A diversity of shorebirds, from plovers and sandpipers to dowitchers and willets also use the island’s wetlands to refuel and replenish during both spring and fall migrations, sometimes in great numbers. Red Knot, an endangered species known for having one of the longest bird migrations in the world, have been observed on the island during the fall migration, as they return south from summer breeding grounds in the Arctic. With shorebird populations declining 40% over the last decade globally, protecting one their important refuges is an encouraging step forward.
Peases Island supports a variety of birds throughout the winter as well, including Harlequin Ducks, another species on Canada’s endangered species list, and Eiders, also a species of conservation concern. Other interesting winter birds on the island include Snowy Owls, Horned Larks, Snow Bunting and Lapland Longspurs. The island is also home to nesting songbirds, including Barn Swallows and Bank Swallows, both listed on Canada’s endangered species list.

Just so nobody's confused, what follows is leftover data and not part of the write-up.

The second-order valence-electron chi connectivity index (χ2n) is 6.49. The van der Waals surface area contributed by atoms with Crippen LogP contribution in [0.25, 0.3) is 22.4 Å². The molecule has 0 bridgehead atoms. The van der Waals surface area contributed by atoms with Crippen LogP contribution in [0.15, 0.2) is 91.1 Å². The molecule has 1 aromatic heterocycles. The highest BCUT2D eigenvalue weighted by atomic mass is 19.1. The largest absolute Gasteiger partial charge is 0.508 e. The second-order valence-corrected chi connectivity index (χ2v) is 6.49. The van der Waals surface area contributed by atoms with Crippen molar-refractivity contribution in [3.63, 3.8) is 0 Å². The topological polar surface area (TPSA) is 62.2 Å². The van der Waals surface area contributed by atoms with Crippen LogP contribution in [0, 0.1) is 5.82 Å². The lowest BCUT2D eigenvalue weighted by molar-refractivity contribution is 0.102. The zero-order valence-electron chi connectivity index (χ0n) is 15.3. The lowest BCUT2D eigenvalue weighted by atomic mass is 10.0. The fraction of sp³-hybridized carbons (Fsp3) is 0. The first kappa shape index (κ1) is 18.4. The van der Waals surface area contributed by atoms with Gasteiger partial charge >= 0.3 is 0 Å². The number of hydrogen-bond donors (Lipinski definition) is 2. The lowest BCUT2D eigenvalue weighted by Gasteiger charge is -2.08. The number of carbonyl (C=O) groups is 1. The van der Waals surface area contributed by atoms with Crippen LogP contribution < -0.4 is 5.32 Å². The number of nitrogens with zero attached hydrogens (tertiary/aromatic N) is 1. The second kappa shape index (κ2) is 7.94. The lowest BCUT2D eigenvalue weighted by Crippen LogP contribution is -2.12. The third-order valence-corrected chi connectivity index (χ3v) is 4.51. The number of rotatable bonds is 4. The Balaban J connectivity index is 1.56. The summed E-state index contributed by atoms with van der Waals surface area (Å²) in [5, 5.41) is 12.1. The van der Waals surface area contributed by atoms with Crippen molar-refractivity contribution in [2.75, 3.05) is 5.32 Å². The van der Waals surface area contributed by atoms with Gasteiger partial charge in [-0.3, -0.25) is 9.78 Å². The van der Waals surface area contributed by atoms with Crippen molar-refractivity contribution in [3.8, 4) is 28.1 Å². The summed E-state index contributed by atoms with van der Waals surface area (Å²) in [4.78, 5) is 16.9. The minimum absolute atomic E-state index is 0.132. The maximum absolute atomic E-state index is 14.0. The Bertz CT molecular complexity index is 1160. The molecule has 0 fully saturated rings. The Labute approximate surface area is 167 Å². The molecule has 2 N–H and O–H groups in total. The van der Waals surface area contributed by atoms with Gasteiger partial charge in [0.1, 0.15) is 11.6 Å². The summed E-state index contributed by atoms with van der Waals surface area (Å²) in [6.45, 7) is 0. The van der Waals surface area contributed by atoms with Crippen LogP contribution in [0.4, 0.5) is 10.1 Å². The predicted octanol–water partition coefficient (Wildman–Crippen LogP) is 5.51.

Alix d’Entremont, a Nature Trust volunteer, another passionate birder, local Pubnico resident and frequent visitor to the island was thrilled with the news too.
“Peases Island is my favourite of all of the many Tusket Islands. Over the last five years, I’ve visited the island about 40 times, in all seasons. It provides a diversity of habitats for birds, all throughout the year. I’ve logged 18 species of shorebirds on Peases and at times they are present in impressively large numbers–it is certainly a great place for them.” Alix d’Entremont, local resident and birder
Collaborating for Island Conservation
Beyond the newly protected 28 acres, the island includes two small government-owned land parcels, offering opportunity for bird conservation partnership. One is designated as an Eastern Habitat Joint Venture site in recognition of its importance for wetland habitat and waterbirds. The other is federal land, home to a lighthouse (a replacement of the original 1879 lighthouse).
The island has a rich history and cultural significance beyond its ecological values. We look forward to learning more about the historic, cultural and community values of the island from our local contacts, and working together towards island stewardship.